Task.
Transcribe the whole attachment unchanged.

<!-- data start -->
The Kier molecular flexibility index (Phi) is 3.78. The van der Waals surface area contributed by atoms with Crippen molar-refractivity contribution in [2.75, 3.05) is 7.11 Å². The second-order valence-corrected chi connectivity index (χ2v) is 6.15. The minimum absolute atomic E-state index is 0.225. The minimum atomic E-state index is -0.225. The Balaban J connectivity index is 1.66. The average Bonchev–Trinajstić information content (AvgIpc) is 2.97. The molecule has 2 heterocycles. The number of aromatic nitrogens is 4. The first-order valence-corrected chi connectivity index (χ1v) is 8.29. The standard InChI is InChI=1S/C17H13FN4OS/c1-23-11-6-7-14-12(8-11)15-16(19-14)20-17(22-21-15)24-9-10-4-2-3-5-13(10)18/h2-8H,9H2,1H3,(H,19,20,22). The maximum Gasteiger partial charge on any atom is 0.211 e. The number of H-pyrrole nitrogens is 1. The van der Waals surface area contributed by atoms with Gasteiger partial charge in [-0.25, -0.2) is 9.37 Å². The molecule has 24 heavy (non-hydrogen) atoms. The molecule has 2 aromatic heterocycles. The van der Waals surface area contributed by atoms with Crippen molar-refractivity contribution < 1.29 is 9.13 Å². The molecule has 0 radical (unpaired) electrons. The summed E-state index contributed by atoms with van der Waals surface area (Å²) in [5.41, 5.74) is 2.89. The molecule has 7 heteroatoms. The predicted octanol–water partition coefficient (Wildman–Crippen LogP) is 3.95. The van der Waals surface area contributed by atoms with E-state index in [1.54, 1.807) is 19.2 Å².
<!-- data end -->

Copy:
The Kier molecular flexibility index (Phi) is 3.78. The van der Waals surface area contributed by atoms with Crippen molar-refractivity contribution in [2.75, 3.05) is 7.11 Å². The second-order valence-corrected chi connectivity index (χ2v) is 6.15. The minimum absolute atomic E-state index is 0.225. The minimum atomic E-state index is -0.225. The Balaban J connectivity index is 1.66. The average Bonchev–Trinajstić information content (AvgIpc) is 2.97. The molecule has 2 heterocycles. The number of aromatic nitrogens is 4. The first-order valence-corrected chi connectivity index (χ1v) is 8.29. The standard InChI is InChI=1S/C17H13FN4OS/c1-23-11-6-7-14-12(8-11)15-16(19-14)20-17(22-21-15)24-9-10-4-2-3-5-13(10)18/h2-8H,9H2,1H3,(H,19,20,22). The maximum Gasteiger partial charge on any atom is 0.211 e. The number of H-pyrrole nitrogens is 1. The van der Waals surface area contributed by atoms with Gasteiger partial charge in [-0.25, -0.2) is 9.37 Å². The molecule has 24 heavy (non-hydrogen) atoms. The molecule has 2 aromatic heterocycles. The van der Waals surface area contributed by atoms with Crippen molar-refractivity contribution < 1.29 is 9.13 Å². The molecule has 0 radical (unpaired) electrons. The summed E-state index contributed by atoms with van der Waals surface area (Å²) in [5.41, 5.74) is 2.89. The molecule has 7 heteroatoms. The predicted octanol–water partition coefficient (Wildman–Crippen LogP) is 3.95. The van der Waals surface area contributed by atoms with E-state index in [1.54, 1.807) is 19.2 Å².